For at least 10 years David Kay, head of the Iraq Survey Group, has staked his professional and business reputation on the case that Iraq was a serious threat.
He was a frequent pundit on US television shows, making the case for regime change in blunt language. He called the attempt by Kofi Annan, the UN Secretary General, to broker an effective inspections process in 1998 'worse than useless'; claimed in 2002 that Iraq was pursuing its weapons of mass destruction in order to bring about the elimination of the state of Israel; and said before entering Iraq that the Coalition would find not just a 'smoking gun', but a 'smoking arsenal'.
Until October last year, Mr Kay was the vice-president of a major San Diego-based defence contractor, Science Applications International Corporation (SAIC), co-ordinating its homeland security and counter-terrorism initiatives. It was while he held this role that he claimed that Iraq could launch terrorist attacks on the US mainland.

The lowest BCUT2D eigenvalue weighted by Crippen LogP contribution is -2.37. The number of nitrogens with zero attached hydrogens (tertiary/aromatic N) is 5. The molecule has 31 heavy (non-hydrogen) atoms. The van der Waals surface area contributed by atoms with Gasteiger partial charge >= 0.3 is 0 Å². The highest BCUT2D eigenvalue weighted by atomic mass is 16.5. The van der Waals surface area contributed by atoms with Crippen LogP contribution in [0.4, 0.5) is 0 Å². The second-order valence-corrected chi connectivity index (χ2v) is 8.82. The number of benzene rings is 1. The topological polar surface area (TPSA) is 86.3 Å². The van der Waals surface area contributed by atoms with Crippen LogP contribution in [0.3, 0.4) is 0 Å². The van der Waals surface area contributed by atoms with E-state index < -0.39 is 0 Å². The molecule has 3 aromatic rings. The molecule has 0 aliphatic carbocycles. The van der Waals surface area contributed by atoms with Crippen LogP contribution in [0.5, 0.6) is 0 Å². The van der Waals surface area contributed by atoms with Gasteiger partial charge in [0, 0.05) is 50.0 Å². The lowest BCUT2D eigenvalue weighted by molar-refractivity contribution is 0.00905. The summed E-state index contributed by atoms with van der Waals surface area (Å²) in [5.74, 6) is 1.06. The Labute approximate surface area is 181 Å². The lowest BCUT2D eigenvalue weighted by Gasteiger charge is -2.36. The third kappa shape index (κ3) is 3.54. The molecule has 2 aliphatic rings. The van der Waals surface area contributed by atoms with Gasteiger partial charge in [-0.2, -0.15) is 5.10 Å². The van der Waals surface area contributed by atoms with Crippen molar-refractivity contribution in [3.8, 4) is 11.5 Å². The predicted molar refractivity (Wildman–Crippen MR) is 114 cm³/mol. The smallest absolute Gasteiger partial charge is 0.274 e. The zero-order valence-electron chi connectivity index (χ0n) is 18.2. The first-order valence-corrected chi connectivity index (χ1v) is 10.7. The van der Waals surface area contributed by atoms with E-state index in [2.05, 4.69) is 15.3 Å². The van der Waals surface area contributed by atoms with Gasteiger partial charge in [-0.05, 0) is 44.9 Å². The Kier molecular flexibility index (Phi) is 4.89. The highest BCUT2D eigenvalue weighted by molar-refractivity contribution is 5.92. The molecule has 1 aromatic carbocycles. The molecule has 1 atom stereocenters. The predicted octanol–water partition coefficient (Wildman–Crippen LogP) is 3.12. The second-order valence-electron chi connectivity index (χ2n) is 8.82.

SAIC was in the headlines earlier this year when it was revealed that the US government had given it a contract three years ago to produce mobile biological vans for training purposes. Until February SAIC's corporate vice-president was Christopher Ryan Henry, now a senior policy official at the Pentagon.
SAIC's spokesman acknowledged earlier this year that the company is deeply involved in the current war in Iraq, including its role in leading a $650m contract for services and support for the US army. Among other activities, the company runs the US-funded radio station in Umm Qasr, 'Voice of the New Iraq', and helps to provide senior advisers to the US occupation authorities in Baghdad. It is not known if Mr Kay retains financial interests in SAIC.
It's especially interesting that Kay's company has a contract to make 'mobile biological vans' for the US government. You'd expect him, then, to have a very good idea of what a trailer of mass destruction might look like.